Good question. I wish I had a simple answer, but I donâ€™t. As the 113th Congress eases back into its second session, I would like to propose an additional action item for their Copyright reform to-do list: add a substantive definition for non-interactive service to the Copyright Act.
Presently, there is no statutory definition for a non-interactive service found in the Act, which is a perplexing oversight considering: 1) â€śinteractiveâ€ť is a defined term in the Act; 2) the term â€śnon-interactiveâ€ť is mentioned nearly ten times in the Act; and 3) the significant distinction between (and ongoing discussion about) interactive and non-interactive services with respect to licensing and royalty ratesâ€”interactive services must negotiate private agreements and rates with copyright holder(s) to publicly perform sound recordings, non-interactive services are subject to statutory licensing and rates.
Our staring point for understanding what a non-interactive service is to understand its oppositeâ€”it is NOT an interactive service.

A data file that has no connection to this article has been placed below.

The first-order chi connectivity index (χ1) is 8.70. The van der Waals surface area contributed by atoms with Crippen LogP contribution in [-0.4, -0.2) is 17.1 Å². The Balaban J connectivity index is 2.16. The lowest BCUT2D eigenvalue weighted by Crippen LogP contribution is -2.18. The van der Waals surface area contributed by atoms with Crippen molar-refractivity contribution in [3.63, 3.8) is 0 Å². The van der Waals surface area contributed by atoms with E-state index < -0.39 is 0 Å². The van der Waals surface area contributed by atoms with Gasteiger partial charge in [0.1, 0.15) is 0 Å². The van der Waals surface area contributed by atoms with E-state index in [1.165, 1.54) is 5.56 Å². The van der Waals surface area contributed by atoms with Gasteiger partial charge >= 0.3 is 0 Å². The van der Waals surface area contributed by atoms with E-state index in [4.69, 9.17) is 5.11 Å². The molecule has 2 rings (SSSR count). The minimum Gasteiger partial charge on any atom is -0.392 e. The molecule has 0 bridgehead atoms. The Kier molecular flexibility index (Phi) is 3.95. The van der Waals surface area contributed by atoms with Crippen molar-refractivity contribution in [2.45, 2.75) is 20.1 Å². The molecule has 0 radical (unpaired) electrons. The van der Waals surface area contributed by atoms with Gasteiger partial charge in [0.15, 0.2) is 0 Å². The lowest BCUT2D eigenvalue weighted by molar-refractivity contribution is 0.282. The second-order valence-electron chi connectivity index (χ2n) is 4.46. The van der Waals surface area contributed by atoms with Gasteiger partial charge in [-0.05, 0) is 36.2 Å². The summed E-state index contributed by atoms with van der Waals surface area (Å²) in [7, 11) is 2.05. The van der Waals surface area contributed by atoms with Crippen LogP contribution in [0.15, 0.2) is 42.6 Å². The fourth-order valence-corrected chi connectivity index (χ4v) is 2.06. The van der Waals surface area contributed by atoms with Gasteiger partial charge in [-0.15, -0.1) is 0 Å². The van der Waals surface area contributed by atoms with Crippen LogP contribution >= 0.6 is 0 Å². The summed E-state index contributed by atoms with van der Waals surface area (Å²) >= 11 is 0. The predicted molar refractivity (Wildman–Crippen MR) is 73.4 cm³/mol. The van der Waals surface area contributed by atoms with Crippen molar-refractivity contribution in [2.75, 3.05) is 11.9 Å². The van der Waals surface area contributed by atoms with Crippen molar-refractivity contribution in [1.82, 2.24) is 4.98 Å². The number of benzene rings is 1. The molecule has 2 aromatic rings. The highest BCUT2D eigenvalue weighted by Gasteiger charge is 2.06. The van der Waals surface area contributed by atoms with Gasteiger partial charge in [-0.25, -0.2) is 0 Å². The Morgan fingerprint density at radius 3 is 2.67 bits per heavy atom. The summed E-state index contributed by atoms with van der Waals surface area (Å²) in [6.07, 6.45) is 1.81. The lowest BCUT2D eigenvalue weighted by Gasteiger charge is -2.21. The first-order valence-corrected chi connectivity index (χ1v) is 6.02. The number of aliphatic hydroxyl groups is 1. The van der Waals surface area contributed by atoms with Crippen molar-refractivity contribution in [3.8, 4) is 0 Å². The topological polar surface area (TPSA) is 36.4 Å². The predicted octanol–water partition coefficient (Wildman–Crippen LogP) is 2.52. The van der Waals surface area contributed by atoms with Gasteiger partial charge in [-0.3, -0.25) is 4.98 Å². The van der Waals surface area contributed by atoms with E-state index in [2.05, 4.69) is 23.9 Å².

Reasonable minds cannot seem to agree on the real reason why total U.S. album sales declined in 2013â€”1.5 billion units in 2013, down from 1.6 billion in 2012 and 2011. If this were ten years ago, the blame would have been placed squarely on pirates (re: peer-to-peer networks). Â Although piracy is no longer an industry buzzword, a recent MusicMetrics report indicates that it may still provide a plausible explanation for the sales declineâ€”over 53 million music files were illegally downloaded through BitTorrent in 2013, representing about half of the difference in total sales between 2012 and 2013. Â Yet, todayâ€™s industry analysts suggest that the nearly 100 million-unit sales deficit in 2013 is the result of a consumer trend shifting to streaming and subscription services. This begs the question: does music piracy still matter?